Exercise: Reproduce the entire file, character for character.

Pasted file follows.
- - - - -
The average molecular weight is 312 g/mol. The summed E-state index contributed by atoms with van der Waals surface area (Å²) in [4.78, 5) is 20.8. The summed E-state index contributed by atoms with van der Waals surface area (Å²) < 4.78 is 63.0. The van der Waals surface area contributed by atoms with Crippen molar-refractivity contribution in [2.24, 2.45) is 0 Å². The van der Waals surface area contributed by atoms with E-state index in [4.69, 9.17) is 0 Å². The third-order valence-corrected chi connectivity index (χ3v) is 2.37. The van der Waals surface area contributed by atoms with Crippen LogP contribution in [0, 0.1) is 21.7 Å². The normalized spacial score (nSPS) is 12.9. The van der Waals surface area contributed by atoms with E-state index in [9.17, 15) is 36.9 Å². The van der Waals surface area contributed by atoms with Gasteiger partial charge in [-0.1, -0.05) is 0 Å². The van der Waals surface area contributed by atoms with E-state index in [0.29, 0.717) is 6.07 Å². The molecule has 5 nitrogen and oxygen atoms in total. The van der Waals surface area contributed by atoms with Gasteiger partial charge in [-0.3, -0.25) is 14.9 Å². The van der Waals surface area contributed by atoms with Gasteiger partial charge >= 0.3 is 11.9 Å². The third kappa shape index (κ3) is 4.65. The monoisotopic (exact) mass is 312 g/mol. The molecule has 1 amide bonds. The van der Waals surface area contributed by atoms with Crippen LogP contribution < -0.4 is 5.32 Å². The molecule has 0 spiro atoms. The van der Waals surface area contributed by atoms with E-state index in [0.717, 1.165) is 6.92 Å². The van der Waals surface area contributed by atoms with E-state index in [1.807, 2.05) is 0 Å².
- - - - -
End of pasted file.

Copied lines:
The average molecular weight is 312 g/mol. The summed E-state index contributed by atoms with van der Waals surface area (Å²) in [4.78, 5) is 20.8. The summed E-state index contributed by atoms with van der Waals surface area (Å²) < 4.78 is 63.0. The van der Waals surface area contributed by atoms with Crippen molar-refractivity contribution in [2.24, 2.45) is 0 Å². The van der Waals surface area contributed by atoms with E-state index in [4.69, 9.17) is 0 Å². The third-order valence-corrected chi connectivity index (χ3v) is 2.37. The van der Waals surface area contributed by atoms with Crippen LogP contribution in [0, 0.1) is 21.7 Å². The normalized spacial score (nSPS) is 12.9. The van der Waals surface area contributed by atoms with E-state index in [9.17, 15) is 36.9 Å². The van der Waals surface area contributed by atoms with Gasteiger partial charge in [-0.1, -0.05) is 0 Å². The van der Waals surface area contributed by atoms with E-state index in [0.29, 0.717) is 6.07 Å². The molecule has 5 nitrogen and oxygen atoms in total. The van der Waals surface area contributed by atoms with Gasteiger partial charge in [-0.3, -0.25) is 14.9 Å². The van der Waals surface area contributed by atoms with Gasteiger partial charge >= 0.3 is 11.9 Å². The third kappa shape index (κ3) is 4.65. The monoisotopic (exact) mass is 312 g/mol. The molecule has 1 amide bonds. The van der Waals surface area contributed by atoms with Crippen LogP contribution < -0.4 is 5.32 Å². The molecule has 0 spiro atoms. The van der Waals surface area contributed by atoms with E-state index in [0.717, 1.165) is 6.92 Å². The van der Waals surface area contributed by atoms with E-state index in [1.807, 2.05) is 0 Å².